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Technical Analysis and Replication of Corinthian Polychrome Slips, 8th - 6th Centuries BCE

Author(s): Jay Stephens ; Pam Vandiver

Year: 2015

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Summary

Polychrome slipped and decorated pottery from Corinth, Greece, developed over two centuries from monochrome, dark brown slips and washes on a calcareous yellow clay body to a wide range of decorative techniques. Once significant experimentation with color variability began, five colors were produced. Some slip colors involve multiple-step processing to control glass content and degree of sintering; the control of particle size to produce variable roughness and a matte or semi-matt or glossy appearance. Others involve reprocessing of materials from another craft specialty. Considerable evidence supports nearly continuous development and engineering of the ceramic slips, although no data support the improvement in composition or processing of the ceramic bodies. We present the results of study of 29 sherds with 57 examples of Corinthian polychrome slips, measuring 10 to 35 microns in thickness, that were collected by Marie Farnsworth in the late 1950s and 1960s from Greek archaeological sites. Black, red, white, wine red (or purple) and overlying, matte banded slips were studied by optical microscopy, petrographic and scanning-electron microscopy with semi-quantative energy dispersive x-ray analysis, as well as wavelength-dispersive electron microprobe (EPMA) elemental mapping and analysis. Results from compositional analysis were then used to replicate the five slip colors.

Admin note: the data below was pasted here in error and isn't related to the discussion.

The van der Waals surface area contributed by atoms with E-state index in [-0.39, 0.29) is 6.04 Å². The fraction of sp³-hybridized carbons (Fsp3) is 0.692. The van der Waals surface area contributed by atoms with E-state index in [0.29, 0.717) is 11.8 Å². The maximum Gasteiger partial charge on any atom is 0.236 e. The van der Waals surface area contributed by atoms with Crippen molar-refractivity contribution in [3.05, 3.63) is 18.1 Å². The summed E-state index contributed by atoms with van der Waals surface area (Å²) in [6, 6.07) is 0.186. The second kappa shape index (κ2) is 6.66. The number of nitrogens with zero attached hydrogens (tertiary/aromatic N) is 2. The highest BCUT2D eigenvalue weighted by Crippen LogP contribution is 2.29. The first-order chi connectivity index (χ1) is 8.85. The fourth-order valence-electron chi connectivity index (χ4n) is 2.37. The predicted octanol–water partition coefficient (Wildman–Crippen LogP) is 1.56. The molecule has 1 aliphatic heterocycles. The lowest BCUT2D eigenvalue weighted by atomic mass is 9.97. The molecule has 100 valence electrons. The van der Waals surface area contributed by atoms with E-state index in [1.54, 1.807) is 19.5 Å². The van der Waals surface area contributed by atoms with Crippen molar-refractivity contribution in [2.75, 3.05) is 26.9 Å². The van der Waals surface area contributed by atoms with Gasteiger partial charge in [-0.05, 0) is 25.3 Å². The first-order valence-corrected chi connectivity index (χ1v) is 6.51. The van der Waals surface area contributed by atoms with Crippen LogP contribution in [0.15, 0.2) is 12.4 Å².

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Technical Analysis and Replication of Corinthian Polychrome Slips, 8th - 6th Centuries BCE. Jay Stephens, Pam Vandiver. Presented at The 80th Annual Meeting of the Society for American Archaeology, San Francisco, California. 2015 ( tDAR id: 397422)


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Spatial Coverage

min long: -11.074; min lat: 37.44 ; max long: 50.098; max lat: 70.845 ;

Arizona State University The Andrew W. Mellon Foundation National Science Foundation National Endowment for the Humanities Society for American Archaeology Archaeological Institute of America